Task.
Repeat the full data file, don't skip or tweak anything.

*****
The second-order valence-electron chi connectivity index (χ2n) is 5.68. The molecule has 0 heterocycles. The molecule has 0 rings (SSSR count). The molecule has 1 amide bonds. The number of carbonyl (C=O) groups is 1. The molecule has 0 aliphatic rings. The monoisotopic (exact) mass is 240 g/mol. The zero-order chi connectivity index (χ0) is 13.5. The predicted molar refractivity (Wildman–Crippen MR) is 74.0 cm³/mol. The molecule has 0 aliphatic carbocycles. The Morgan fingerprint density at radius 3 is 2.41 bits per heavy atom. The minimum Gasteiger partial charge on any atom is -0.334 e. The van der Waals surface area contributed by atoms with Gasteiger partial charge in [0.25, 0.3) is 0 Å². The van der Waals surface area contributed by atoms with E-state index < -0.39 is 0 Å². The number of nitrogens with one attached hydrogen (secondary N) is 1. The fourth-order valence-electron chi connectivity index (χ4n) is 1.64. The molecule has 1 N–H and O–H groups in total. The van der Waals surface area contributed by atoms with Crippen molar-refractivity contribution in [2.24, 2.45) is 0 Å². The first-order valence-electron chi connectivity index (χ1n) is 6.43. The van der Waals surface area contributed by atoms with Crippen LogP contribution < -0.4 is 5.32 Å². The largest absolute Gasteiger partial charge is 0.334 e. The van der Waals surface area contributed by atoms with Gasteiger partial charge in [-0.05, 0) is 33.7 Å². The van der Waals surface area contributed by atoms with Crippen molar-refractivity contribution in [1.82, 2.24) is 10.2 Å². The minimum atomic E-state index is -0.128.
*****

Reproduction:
The second-order valence-electron chi connectivity index (χ2n) is 5.68. The molecule has 0 heterocycles. The molecule has 0 rings (SSSR count). The molecule has 1 amide bonds. The number of carbonyl (C=O) groups is 1. The molecule has 0 aliphatic rings. The monoisotopic (exact) mass is 240 g/mol. The zero-order chi connectivity index (χ0) is 13.5. The predicted molar refractivity (Wildman–Crippen MR) is 74.0 cm³/mol. The molecule has 0 aliphatic carbocycles. The Morgan fingerprint density at radius 3 is 2.41 bits per heavy atom. The minimum Gasteiger partial charge on any atom is -0.334 e. The van der Waals surface area contributed by atoms with Gasteiger partial charge in [0.25, 0.3) is 0 Å². The van der Waals surface area contributed by atoms with E-state index < -0.39 is 0 Å². The number of nitrogens with one attached hydrogen (secondary N) is 1. The fourth-order valence-electron chi connectivity index (χ4n) is 1.64. The molecule has 1 N–H and O–H groups in total. The van der Waals surface area contributed by atoms with Crippen molar-refractivity contribution in [2.24, 2.45) is 0 Å². The first-order valence-electron chi connectivity index (χ1n) is 6.43. The van der Waals surface area contributed by atoms with Crippen LogP contribution < -0.4 is 5.32 Å². The largest absolute Gasteiger partial charge is 0.334 e. The van der Waals surface area contributed by atoms with Gasteiger partial charge in [-0.05, 0) is 33.7 Å². The van der Waals surface area contributed by atoms with Crippen molar-refractivity contribution in [1.82, 2.24) is 10.2 Å². The minimum atomic E-state index is -0.128.